The Servant's Shirt

  • 105'
  • India
  • 1998
Naukar ki Kameez is not a 'period' film but carries the pre-Open Market ambience of the sixties in India. The film evokes the quality of life that India realised in its fifty years of Russian-inspired 'Socialism'. From the administrative chief, the Sahib, who lives in a colonial bungalow with his wife, to the alcoholic Head Clerk Bade Babu who whiles away time in the office looking for a domestic for the Sahib, to Santu, the junior hero of the film and his wife who struggle against a leaking roof in the rains, the film builds on a pyramid of hierarchical relationships in gross and subtle examples. The language of hidden manipulations that the characters employ in dealing with officials or even in personal relationships is near farcical: as if an ability to win a conversation were the end of all exchange. In these people a capacity to tolerate the absurd, results in an inertia that hangs in tragi-comic air. Santu's wife Bahu, who at first appears a conventional lower-middle-class housewife, is gradually able to express her inner strength. Along with the film, she develops from the typical Indian position to an equal within the relationship. Ironically, the film betrays a strange hope that seems lost today.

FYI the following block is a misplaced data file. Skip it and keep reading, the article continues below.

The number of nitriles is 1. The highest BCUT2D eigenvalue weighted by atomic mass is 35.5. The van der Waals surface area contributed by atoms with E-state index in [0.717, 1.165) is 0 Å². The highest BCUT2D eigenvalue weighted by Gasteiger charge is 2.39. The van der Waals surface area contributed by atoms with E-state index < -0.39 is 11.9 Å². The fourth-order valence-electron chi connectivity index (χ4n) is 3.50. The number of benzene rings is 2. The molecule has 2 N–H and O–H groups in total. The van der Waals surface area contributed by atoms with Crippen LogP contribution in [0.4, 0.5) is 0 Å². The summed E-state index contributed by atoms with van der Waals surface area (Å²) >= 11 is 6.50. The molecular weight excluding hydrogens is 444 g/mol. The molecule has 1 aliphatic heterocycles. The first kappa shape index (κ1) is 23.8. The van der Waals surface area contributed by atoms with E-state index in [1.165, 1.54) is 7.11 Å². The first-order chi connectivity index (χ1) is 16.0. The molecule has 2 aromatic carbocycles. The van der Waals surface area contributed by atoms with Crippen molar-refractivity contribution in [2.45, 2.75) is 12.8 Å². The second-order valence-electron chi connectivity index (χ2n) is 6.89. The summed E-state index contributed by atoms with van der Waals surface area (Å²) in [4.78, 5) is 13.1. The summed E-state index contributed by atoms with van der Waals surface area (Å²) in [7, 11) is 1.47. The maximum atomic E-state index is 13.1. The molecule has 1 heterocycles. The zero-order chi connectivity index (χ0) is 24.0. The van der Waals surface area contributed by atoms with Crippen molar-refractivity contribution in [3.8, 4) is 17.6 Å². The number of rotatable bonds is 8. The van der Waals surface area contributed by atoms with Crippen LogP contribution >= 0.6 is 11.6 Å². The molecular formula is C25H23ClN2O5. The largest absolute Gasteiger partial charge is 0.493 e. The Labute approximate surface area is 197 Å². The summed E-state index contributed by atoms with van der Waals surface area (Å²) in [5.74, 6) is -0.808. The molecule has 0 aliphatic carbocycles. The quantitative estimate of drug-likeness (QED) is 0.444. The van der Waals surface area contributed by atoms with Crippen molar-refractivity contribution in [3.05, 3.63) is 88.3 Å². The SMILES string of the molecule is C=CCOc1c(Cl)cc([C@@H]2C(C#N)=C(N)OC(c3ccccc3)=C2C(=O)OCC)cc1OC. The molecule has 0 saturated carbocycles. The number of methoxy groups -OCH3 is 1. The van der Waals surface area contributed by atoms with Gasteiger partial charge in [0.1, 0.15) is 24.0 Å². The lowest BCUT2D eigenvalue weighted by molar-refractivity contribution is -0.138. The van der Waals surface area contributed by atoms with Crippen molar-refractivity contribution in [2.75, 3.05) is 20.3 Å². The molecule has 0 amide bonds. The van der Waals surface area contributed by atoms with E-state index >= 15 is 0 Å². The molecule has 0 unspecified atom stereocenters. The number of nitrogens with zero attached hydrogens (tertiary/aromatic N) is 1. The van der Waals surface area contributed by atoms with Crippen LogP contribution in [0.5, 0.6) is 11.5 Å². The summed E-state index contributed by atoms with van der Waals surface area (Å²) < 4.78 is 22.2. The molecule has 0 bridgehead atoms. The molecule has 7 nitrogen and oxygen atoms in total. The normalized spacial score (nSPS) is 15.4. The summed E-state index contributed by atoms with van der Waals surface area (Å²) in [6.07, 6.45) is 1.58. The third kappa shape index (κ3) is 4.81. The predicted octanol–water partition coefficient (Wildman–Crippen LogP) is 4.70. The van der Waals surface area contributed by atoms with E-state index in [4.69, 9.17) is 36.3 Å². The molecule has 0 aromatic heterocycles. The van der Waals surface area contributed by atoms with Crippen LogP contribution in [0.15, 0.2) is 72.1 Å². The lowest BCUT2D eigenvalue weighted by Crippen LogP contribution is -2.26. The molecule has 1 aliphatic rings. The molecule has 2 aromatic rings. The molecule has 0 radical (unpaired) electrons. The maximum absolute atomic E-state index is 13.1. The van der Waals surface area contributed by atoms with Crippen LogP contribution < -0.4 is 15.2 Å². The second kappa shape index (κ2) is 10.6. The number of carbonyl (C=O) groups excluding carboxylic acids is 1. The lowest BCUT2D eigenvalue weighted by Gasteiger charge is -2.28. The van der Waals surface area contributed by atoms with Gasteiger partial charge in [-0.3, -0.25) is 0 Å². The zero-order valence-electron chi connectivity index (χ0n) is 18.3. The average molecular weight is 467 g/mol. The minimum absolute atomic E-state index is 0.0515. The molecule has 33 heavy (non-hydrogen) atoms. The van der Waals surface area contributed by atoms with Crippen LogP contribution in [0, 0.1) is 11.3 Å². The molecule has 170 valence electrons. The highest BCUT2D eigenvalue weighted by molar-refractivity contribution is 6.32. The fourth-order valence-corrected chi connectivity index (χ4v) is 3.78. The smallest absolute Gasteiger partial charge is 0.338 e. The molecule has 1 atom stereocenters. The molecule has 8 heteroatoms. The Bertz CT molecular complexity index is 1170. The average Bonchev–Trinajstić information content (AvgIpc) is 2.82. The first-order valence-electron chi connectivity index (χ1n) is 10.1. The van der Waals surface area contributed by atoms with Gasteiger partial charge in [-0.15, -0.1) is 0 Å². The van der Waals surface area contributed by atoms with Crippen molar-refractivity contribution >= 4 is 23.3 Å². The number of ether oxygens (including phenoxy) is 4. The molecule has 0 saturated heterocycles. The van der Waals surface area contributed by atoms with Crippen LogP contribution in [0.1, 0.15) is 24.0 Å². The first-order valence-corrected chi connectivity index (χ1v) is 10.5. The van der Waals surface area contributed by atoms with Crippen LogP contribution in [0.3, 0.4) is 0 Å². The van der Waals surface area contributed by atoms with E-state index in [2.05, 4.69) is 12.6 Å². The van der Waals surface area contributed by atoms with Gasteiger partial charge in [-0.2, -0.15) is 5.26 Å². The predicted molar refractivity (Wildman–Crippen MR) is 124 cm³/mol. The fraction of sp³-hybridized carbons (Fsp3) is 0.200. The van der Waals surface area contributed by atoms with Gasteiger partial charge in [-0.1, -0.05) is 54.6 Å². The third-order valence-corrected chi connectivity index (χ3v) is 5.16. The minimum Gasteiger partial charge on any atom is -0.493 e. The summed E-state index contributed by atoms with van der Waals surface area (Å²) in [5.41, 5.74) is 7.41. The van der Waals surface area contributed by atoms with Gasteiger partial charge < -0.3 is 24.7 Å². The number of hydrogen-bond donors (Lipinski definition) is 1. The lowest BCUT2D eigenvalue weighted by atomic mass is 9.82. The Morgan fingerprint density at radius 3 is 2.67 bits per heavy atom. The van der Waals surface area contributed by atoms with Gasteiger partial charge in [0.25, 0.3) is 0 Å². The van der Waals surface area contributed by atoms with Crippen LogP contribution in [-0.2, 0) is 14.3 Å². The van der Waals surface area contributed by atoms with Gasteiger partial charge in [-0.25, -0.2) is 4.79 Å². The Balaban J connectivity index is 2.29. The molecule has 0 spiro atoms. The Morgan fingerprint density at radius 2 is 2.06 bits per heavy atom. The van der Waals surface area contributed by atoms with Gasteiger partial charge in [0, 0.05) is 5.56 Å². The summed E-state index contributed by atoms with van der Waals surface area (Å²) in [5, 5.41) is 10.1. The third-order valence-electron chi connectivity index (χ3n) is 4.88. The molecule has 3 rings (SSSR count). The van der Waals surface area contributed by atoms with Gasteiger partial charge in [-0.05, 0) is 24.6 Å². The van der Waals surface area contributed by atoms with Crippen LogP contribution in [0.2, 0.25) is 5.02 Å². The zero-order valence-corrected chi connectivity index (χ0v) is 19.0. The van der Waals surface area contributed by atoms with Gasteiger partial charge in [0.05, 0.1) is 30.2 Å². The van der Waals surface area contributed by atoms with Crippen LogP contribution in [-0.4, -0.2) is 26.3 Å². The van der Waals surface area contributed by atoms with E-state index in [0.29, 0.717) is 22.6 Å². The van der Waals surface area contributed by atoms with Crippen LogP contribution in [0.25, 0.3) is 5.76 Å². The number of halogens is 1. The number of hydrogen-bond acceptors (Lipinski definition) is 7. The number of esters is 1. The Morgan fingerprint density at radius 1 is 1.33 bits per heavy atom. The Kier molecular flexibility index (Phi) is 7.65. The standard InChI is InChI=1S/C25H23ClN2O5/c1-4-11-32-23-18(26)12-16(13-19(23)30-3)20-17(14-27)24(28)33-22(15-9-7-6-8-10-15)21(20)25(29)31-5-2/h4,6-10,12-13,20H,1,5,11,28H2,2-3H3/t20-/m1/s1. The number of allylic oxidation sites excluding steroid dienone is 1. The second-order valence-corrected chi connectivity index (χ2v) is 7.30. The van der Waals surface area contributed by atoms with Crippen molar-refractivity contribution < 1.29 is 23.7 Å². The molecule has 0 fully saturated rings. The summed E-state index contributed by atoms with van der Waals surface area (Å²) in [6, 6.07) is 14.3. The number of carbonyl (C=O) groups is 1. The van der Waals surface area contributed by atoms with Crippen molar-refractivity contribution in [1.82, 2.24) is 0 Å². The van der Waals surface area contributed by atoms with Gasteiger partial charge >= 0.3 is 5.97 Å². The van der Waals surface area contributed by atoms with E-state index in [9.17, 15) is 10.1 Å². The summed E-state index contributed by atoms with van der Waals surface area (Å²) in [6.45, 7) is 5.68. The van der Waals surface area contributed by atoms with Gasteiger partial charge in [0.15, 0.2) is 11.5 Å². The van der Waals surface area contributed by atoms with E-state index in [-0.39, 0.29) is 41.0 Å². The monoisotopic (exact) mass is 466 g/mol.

Director
Mani Kaul
Premiere
World premiere
Country of production
India
Production Year
1998
Festival Edition
IFFR 1999
Length
105'
Medium
35mm
Original title
Naukar Ki Kameez
Language
French
Producers
Miryam van Lier, Ant Carry The Mountain Films
Sales
Ant Carry The Mountain Films
Screenplay
Mani Kaul
Editor
Mani Kaul